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Italy and Tito’s Yugoslavia in the Age of International Détente

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Edited By Massimo Bucarelli, Luca Micheletta, Luciano Monzali and Luca Riccardi

World War II and East-West confrontation redefined borders between Italy and Yugoslavia, reshaped national frontiers and adversely affected political relations. As a result, major quarrels and disputes arose over territorial claims, demarcation of State boundaries, expulsion of national minorities, and diverging visions on international and domestic politics. It was only in the 1960s and 1970s, during the years of Détente, that rapprochement between Rome and Belgrade became possible and normalization of bilateral relations was attained. Long-lasting territorial disputes, such as the Trieste question, were solved and bilateral relationship greatly improved, so much so that Belgrade became an important asset in Italy’s Balkan and Adriatic strategy, while Rome was a sort of bridge between Socialist Yugoslavia and Western Europe.
This book is intended to shed light on the process of Italian-Yugoslav normalization and rapprochement, which ultimately brought to the Adriatic Détente. Based on a wide collection of primary sources and documentary materials, it aims to contribute to a better understanding of the history of the Adriatic region, a conflicted European space that had been affected by territorial disputes and ethnic strife for decades during the 20 th century.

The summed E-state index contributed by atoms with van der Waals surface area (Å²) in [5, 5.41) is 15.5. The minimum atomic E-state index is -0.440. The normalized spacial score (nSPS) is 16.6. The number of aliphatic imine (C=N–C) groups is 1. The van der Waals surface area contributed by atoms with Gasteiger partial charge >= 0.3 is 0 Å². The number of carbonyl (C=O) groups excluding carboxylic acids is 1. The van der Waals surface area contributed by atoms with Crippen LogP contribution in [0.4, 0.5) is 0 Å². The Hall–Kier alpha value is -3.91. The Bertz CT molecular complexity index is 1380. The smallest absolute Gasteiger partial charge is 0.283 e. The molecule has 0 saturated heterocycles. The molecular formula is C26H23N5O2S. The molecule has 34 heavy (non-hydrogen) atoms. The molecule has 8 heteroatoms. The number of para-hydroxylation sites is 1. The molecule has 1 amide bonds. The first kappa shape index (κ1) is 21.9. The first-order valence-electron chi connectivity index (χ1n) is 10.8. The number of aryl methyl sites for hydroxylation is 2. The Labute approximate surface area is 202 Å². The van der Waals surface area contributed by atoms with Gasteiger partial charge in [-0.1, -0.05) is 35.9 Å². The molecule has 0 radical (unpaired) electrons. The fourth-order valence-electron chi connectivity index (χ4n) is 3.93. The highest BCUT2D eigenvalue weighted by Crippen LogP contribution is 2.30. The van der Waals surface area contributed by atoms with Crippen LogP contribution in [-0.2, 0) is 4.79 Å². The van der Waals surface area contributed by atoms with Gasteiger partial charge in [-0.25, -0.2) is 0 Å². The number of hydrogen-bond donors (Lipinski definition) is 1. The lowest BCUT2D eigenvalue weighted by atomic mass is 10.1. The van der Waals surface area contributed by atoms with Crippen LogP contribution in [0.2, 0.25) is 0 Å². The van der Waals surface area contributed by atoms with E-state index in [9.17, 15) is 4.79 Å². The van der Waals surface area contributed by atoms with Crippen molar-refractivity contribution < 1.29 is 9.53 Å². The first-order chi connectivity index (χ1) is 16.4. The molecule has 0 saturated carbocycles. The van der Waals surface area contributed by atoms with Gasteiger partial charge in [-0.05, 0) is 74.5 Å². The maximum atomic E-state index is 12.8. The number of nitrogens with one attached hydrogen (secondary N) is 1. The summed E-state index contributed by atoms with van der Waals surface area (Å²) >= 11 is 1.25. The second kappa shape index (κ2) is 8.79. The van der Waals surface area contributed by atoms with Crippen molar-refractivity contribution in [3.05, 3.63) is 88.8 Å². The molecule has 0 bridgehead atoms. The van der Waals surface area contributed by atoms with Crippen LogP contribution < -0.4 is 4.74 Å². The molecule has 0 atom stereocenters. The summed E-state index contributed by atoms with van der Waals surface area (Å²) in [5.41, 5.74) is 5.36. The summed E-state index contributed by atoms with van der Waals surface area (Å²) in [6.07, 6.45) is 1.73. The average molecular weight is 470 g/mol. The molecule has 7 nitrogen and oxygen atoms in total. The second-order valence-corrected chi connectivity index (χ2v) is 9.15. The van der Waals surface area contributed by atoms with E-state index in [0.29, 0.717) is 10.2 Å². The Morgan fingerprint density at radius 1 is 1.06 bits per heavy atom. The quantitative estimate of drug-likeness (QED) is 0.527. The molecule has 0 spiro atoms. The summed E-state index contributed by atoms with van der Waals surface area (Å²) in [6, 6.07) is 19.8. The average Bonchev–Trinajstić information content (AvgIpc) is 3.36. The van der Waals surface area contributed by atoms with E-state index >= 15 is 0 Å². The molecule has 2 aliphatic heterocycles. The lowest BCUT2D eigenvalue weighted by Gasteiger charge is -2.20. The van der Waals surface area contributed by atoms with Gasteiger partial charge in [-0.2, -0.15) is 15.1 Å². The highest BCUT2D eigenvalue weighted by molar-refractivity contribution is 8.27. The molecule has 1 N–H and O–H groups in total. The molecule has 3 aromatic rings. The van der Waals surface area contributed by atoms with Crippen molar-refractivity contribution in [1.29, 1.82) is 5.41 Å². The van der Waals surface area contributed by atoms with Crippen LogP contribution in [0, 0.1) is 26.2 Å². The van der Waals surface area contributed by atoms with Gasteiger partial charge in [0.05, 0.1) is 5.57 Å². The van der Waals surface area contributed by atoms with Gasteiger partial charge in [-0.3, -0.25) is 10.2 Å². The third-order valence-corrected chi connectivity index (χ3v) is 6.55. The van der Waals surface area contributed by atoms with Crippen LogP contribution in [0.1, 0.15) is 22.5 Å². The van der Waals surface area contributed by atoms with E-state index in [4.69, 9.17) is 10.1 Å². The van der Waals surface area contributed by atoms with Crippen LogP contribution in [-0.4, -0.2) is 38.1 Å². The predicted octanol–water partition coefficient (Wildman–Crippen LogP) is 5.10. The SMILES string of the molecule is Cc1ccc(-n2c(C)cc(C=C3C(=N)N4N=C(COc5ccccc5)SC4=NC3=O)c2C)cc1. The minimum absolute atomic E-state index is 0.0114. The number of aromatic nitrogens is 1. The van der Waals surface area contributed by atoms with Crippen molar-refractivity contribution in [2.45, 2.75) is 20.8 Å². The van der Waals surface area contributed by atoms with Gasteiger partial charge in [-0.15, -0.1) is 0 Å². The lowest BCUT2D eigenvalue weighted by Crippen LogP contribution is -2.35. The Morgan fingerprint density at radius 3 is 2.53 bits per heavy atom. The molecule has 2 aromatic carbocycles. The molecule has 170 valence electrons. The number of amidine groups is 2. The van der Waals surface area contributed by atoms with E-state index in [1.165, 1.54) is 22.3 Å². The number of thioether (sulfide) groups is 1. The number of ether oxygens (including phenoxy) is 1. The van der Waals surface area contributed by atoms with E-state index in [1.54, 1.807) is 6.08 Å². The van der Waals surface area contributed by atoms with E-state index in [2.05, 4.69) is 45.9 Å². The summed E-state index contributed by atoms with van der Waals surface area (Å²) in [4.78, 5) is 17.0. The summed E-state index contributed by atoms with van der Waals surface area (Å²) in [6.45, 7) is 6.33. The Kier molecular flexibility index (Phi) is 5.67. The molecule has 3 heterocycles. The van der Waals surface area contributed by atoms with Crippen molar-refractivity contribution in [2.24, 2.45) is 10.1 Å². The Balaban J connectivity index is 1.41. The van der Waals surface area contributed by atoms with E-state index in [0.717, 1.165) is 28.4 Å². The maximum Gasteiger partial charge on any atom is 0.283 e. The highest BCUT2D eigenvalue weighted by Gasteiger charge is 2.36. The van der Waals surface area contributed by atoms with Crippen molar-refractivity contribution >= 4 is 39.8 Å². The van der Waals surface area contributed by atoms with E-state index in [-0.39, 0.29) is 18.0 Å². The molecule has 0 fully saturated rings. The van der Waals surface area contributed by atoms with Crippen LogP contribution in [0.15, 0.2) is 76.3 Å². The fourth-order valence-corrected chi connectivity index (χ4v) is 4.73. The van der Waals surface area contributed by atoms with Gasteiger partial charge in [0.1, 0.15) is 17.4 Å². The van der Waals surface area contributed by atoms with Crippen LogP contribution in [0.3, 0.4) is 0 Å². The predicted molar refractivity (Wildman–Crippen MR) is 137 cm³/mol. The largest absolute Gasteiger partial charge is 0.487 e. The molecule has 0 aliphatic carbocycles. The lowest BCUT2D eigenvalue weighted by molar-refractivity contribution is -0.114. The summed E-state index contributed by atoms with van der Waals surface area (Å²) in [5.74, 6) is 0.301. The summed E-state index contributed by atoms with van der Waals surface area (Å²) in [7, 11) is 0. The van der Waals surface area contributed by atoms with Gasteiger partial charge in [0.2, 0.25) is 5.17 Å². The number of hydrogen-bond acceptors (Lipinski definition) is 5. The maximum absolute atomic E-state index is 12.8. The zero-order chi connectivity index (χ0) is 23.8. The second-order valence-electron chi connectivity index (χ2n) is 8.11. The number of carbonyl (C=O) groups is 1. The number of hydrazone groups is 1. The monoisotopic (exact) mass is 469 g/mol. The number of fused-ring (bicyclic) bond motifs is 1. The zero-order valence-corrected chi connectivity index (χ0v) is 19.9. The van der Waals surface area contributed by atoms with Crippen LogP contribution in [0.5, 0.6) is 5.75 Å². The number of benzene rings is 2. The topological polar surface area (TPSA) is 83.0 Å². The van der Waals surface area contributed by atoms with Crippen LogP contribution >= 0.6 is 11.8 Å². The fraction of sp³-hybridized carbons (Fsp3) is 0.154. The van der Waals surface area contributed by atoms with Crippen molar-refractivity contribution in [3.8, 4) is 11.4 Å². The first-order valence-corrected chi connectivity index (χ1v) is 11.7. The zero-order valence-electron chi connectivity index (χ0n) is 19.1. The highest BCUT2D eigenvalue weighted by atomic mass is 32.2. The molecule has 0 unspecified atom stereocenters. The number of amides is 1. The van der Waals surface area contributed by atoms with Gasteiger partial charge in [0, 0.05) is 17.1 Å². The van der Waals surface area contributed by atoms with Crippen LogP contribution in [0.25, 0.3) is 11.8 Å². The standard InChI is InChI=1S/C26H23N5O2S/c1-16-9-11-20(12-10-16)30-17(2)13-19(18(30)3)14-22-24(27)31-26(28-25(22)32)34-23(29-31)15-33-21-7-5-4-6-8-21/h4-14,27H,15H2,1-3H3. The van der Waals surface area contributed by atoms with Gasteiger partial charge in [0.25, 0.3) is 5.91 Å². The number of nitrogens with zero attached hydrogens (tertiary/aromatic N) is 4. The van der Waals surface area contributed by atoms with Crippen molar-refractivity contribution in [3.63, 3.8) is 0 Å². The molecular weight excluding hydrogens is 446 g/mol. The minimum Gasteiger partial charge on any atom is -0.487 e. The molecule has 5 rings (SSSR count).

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Introduction

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After the Second World War, political and diplomatic relations between Italy and Yugoslavia were characterized by misunderstandings, polemics and hostility, which were mainly, though not exclusively, due to the Trieste question, a territorial dispute that had divided the two Adriatic countries for decades. After Italy’s defeat in the Second World War and Yugoslavia’s attempt to take possession of Trieste and most of Venezia giulia, the Peace Treaty of 10 February 1947 assigned the whole Italian territory to the east of the Tarvisio-Monfalcone line to Yugoslavia, with the exception of a narrow coastal belt which included Trieste (Zone A), occupied by the Anglo-Americans, and Koper (Zone B), under Yugoslav occupation. Under the Peace Treaty this coastal area was envisaged as a buffer state, the Free Territory of Trieste, which was to be formally built through the appointment of a governor by the UN Security Council. As a consequence of the war, Italy passed from the status of an imperial power to that of a mere object of international policy, searching in vain to influence the fate of the border areas. Instead, Yugoslavia was in a position of strength. As a victorious country that had been attacked by Italy, Yugoslavia could legitimately sue for reparations, and it would try to devise a grand foreign policy design to create a regional scenario which would avert the danger of finding itself encircled by hostile powers one more time in the post-war period. However, the division of europe into opposing political and ideological blocs made...

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